H.G. Wells’ seminal sci-fi classic The War of the Worlds has been given a makeover by the BBC. The series was delayed from its original release last year but finally premiered last night (Sunday, November 17). Although the miniseries starring Rafe Spall and Eleanor Tomlinson tried to stay closer to the original source text, many fans were disappointed by the drama.
WARNING: This article contains spoilers from The War of the Worlds
Episode one of The War of the Worlds set up the story as audiences were immersed in Victorian Britain and an unsuspecting public went about their daily business.
In all of this, viewers were introduced to the central characters George (played by Spall) and Amy (Tomlinson) as they gazed up at the stars.
The pair were revealed to be lovers with George leaving his wife Lucy (Aisling Jarrett-Gavin) amid a messy divorce.
While the productions values were high and there were some stellar performances, audience members were left unimpressed.
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One person posted: “I’ve waited a long time for BBC’s #WarOfTheWorlds (which is my all time favourite novel) but I have to say I’m left feeling rather disappointed, felt like the show didn’t even care about its premise.”
While a second viewer tweeted: “Selfish perhaps. But I don’t really care for the characters, however will someone tell me the dog is okay. #WarOfTheWorlds.”
A third person added: “#WarOfTheWorlds was excited to watch but left feeling a little disappointed tbh, enjoying listening to the reading of the original writing of HG Wells on BBC Sounds far more!”
However, others defended the series and complimented the miniseries: “Crackin’ night of tele on a Sunday night for a change… #Strictly #HisDarkMaterials and #WarOfTheWorlds – didn’t budge from my chair (apart from making a brew and eating mince pies!).”
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Another wrote: “Meanwhile I also loved #WarOfTheWorlds last night – the story is a family favourite. Very happy to see Eleanor Tomlinson in another prominent role (with obvs the best character name)… awesome female leads everywhere!”
Someone else agreed: “#WarOfTheWorlds on the BBC, brilliant first episode, looking forward to episode two, amazing attention to detail and for any meteorite fans out there, who caught the line about Cape York?”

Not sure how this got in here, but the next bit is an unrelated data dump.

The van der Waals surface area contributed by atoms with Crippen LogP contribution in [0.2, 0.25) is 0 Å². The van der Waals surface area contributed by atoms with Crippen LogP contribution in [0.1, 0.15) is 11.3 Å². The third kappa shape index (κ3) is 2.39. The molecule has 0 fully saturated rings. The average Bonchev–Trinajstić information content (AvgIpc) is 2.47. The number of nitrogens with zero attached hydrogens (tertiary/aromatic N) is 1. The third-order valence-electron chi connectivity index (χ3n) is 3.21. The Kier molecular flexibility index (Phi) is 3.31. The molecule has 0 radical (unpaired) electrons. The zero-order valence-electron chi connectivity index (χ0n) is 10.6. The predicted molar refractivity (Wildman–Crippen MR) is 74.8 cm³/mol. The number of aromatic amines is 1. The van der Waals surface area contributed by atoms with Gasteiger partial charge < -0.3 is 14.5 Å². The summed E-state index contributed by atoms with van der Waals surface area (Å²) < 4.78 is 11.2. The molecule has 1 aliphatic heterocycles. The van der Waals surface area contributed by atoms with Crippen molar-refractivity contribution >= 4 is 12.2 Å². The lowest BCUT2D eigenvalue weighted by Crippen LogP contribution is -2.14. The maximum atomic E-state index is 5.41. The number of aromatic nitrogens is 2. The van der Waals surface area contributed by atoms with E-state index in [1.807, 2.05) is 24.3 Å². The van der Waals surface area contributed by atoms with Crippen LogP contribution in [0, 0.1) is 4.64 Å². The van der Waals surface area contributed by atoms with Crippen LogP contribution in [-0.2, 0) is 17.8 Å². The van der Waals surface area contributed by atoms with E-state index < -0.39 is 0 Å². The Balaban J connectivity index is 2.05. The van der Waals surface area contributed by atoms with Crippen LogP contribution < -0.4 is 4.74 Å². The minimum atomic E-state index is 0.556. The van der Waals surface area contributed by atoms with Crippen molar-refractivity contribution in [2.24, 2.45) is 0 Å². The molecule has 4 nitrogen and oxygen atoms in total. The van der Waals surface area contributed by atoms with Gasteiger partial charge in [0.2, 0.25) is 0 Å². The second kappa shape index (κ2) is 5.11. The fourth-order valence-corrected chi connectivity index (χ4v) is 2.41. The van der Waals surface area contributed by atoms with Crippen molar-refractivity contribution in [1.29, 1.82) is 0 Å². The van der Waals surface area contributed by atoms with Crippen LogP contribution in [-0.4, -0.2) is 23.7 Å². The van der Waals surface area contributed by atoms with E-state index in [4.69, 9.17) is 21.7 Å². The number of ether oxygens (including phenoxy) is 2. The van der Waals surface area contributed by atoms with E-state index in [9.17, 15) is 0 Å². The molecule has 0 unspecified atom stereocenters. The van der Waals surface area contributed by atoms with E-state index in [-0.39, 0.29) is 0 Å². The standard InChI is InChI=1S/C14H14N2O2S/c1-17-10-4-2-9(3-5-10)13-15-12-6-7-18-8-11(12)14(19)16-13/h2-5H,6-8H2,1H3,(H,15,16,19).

Speaking about his adaptation, writer and executive producer Peter Harkness said: “What I wanted to do by setting the story close to the period it was originally intended to be set, was to use the end of the Victorian and start of the Edwardian empire as a way of making parallels of how the world looks now.
“By doing this we can explore what crossovers there are regarding politics, invasion, colonialism and empire building.
“As a screenwriter and adaptor you are tweaking the narrative in different ways, perhaps moving certain characters higher in the mix or telling a slightly different character story or as I have done, added a different dystopian strand to the script in order to make that work.
“You then also have to provide the audience with something that they expect to balance it all out. So the audience will want to see the larger set piece sequences such as the cylinder buried in Horsell Common and the heat ray and the Thunder Child battleship scene, and London being destroyed for example.
“We’ve made some quite interesting choices on how we depict those events which I hope will deliver it to an audience that will still be a surprise.”
Harkness said the reason he wanted to to focus on the characters was down to the original source text feeling too much like a piece of reportage.
He wanted the show feel more like a drama rather than a report of events which the novel does as it charts the advancement of the aliens and their invasion of Earth.
War of the Worlds airs on BBC One on Sundays at 9pm